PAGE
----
Yuto is an associate and his experience includes the Percy Gee Building, Stamford Court Conference Centre and the Council Chamber at the University of Leicester as well as schools projects at Upton Cross School and Bounds Green School and residential projects including Stonebridge sites 22b and 24c and Canning Town. He is leading the Percy Gee East Wing project, now on site https://www.seh.co.uk/key-projects/percy-gee-east-...
If buildings and places begin with people, then we as a practice have to get to know those people intimately. We have worked continuously with the University of Leicester for almost two decades, a relationship which has endured numerous changes in personnel and fundamental shifts in government education policy. Our relationship has developed over time as we have introduced improved working processes and embraced new technologies together. However, the foundations of our collaboration have remained the same: achieving a balance between contextual constraints and internal requirements, between conservation and contemporary expression.
We have come to know the university’s estate as well as its people, and in particular the main campus which includes buildings by no less than five RIBA gold medallists, most notably Stirling and Gowan’s 1963 Engineering Building. The architecture of the Engineering Building is an exemplary response to the specifics of a client brief: it makes the most of an unwanted corner of the campus, it achieves the height necessary to house a water tank (used for hydraulic demonstrations one hundred feet below), it provides flexible workshop spaces. And it also has great character, somehow telling a clear story about engineering in its external form and finishes.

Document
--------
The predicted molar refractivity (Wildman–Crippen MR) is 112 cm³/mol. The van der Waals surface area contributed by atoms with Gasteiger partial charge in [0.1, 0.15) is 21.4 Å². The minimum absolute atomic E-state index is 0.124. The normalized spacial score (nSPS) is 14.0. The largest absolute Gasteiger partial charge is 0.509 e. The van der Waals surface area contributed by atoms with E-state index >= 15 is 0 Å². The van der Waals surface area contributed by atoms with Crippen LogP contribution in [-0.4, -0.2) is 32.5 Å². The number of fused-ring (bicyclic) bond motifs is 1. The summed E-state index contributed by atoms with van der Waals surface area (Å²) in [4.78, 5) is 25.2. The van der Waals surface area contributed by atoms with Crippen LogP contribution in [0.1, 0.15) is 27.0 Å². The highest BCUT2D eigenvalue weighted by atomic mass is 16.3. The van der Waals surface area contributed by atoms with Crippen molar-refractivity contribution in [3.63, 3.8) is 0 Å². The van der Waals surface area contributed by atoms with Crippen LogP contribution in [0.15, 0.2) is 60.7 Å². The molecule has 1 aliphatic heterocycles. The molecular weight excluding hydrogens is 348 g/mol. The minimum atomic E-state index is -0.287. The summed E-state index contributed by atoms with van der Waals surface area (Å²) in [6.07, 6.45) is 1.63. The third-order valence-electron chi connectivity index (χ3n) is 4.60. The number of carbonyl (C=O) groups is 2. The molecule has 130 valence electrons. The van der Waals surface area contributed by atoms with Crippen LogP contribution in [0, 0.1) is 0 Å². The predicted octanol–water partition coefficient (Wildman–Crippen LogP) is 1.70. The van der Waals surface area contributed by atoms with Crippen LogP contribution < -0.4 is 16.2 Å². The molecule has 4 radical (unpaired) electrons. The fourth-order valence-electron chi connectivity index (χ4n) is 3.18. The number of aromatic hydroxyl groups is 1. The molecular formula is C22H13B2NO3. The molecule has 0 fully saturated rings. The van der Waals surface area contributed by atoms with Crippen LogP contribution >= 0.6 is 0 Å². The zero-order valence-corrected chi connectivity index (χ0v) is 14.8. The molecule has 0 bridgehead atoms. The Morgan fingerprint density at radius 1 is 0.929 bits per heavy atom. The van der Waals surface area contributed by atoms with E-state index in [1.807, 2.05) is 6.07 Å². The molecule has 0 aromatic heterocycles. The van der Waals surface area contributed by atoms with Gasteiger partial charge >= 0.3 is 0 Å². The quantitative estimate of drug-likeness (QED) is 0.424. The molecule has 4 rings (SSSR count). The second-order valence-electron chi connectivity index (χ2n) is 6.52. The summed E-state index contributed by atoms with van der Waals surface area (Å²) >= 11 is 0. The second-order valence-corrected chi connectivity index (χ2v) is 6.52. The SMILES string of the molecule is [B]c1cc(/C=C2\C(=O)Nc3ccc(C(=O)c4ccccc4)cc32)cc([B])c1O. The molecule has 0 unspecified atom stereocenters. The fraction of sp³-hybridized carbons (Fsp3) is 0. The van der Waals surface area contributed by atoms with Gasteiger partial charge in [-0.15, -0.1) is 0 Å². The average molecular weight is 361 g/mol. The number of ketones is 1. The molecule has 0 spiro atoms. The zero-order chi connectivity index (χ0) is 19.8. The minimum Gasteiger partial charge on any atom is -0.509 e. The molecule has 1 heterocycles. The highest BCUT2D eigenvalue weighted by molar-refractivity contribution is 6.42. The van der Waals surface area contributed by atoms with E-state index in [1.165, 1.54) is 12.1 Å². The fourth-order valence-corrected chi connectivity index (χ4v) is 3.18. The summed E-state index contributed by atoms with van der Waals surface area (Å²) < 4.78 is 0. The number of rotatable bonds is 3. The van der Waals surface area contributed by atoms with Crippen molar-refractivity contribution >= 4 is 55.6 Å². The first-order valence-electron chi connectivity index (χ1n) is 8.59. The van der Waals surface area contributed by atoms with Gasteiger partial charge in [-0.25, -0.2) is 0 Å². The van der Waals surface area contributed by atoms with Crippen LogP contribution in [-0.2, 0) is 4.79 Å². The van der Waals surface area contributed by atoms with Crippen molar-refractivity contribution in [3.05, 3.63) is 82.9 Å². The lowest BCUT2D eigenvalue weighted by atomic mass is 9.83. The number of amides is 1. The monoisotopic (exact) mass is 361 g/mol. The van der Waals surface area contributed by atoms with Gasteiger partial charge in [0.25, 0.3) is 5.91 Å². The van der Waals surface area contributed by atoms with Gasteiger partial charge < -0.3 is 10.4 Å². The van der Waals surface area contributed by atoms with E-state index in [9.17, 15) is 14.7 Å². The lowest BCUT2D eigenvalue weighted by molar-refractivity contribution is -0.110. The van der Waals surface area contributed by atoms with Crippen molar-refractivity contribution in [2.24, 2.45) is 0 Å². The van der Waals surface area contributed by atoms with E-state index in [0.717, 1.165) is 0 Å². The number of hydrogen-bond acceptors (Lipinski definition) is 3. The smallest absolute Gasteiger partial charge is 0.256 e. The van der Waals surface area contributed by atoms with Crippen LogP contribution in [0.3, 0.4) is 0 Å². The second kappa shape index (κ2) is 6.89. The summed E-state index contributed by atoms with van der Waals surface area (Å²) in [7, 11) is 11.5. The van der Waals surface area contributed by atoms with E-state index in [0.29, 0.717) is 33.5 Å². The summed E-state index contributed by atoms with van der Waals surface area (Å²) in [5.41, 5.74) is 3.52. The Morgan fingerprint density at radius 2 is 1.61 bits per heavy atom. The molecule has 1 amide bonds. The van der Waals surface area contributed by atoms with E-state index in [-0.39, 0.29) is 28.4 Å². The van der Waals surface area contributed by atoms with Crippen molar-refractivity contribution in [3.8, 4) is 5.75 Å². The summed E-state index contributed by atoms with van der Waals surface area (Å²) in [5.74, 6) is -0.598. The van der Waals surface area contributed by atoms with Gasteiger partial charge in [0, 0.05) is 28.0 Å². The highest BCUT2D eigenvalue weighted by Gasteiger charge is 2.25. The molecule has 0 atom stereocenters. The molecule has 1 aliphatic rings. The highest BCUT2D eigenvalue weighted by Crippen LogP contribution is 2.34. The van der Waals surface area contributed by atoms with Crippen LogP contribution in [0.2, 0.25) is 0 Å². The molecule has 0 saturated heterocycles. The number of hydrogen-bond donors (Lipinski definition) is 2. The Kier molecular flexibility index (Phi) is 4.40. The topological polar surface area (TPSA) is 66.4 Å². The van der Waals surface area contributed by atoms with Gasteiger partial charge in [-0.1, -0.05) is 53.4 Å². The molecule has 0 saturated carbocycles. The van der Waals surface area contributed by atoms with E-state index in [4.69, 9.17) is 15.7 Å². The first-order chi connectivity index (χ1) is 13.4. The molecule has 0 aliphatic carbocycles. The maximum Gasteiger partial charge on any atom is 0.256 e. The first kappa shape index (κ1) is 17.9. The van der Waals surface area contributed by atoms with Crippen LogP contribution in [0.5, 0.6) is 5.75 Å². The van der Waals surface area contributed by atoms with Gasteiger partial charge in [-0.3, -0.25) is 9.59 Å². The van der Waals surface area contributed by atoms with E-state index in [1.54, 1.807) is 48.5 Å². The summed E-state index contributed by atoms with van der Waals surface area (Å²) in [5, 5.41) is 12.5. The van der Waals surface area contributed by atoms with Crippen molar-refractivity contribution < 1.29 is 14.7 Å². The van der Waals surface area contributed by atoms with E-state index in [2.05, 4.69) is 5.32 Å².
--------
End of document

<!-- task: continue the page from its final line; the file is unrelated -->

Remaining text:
Similarly, the projects we have worked on for the university have involved an in-depth appreciation of our clients’ aspirations and the campus context. The work has been at a variety of scales. It includes new-build work and interventions to existing structures, many of them listed, and most have been either within or close to busy, occupied buildings.
The Percy Gee building is at the heart of the main Leicester campus, and is one of several mid-twentieth century buildings which define its character. We first worked on the building ten years ago, transforming its U-shaped western elevation by roofing over the central void to create ‘The Square’ – a new living room for the campus. The resulting students’ union complex has a multitude of uses including shops, meeting rooms and a large music and nightclub venue on the lower two floors.
The linear east wing of the building, however, remained largely unchanged. Thought to be a later extension to the original, it forms one side of Fielding Johnson Square – a former car park redeveloped into a public space in 2016 – and yet has very little presence on this important gathering place. With the university embarking on a series of major redevelopment works, they invited us to revisit the building, to look at how the east wing could be used as decant space but also provide new, consolidated catering and teaching/learning facilities for the campus. Many of those who worked on the earlier project are still with Shepheard Epstein Hunter, and the same is true for the contractor and client – and the depth of knowledge of this team has considerably helped with decision making as the project has progressed. Our task has been to unpick the complex specifics of the university’s brief, giving them the necessary decant spaces as well as a high quality contemporary legacy which conserved some of the character of the original, locally listed building.
The scheme, which went on site in March this year, will effectively turn a two-storey building into a four-storey one. Its current form will be simplified into a more orthogonal volume, with the retained existing fabric wrapped in an envelope of lighter weight materials. While the brick elevations of the east wing have rather an introvert feel, the new facades will have a more extrovert, transparent feel to animate the western side of Fielding Johnson Square. Where possible we are preserving elements of the original building so, for example, the marble-clad columns, brick archways, stone mouldings and cast-iron rainwater pipes will become features to create a contrast between the historic and the contemporary. Inside there will be a large food court at the ground floor and mezzanine levels to complement the catering facilities in the western part of the building and, upstairs, flexible breakout, social learning and work spaces which can be adapted as the decant brief evolves.
We hope that, like the Engineering Building, this latest chapter in the development of the Leicester campus will make the most of a challenging site, deliver space to a complex long-term brief and, perhaps most importantly, convey something of the character and spirit of our clients and its users.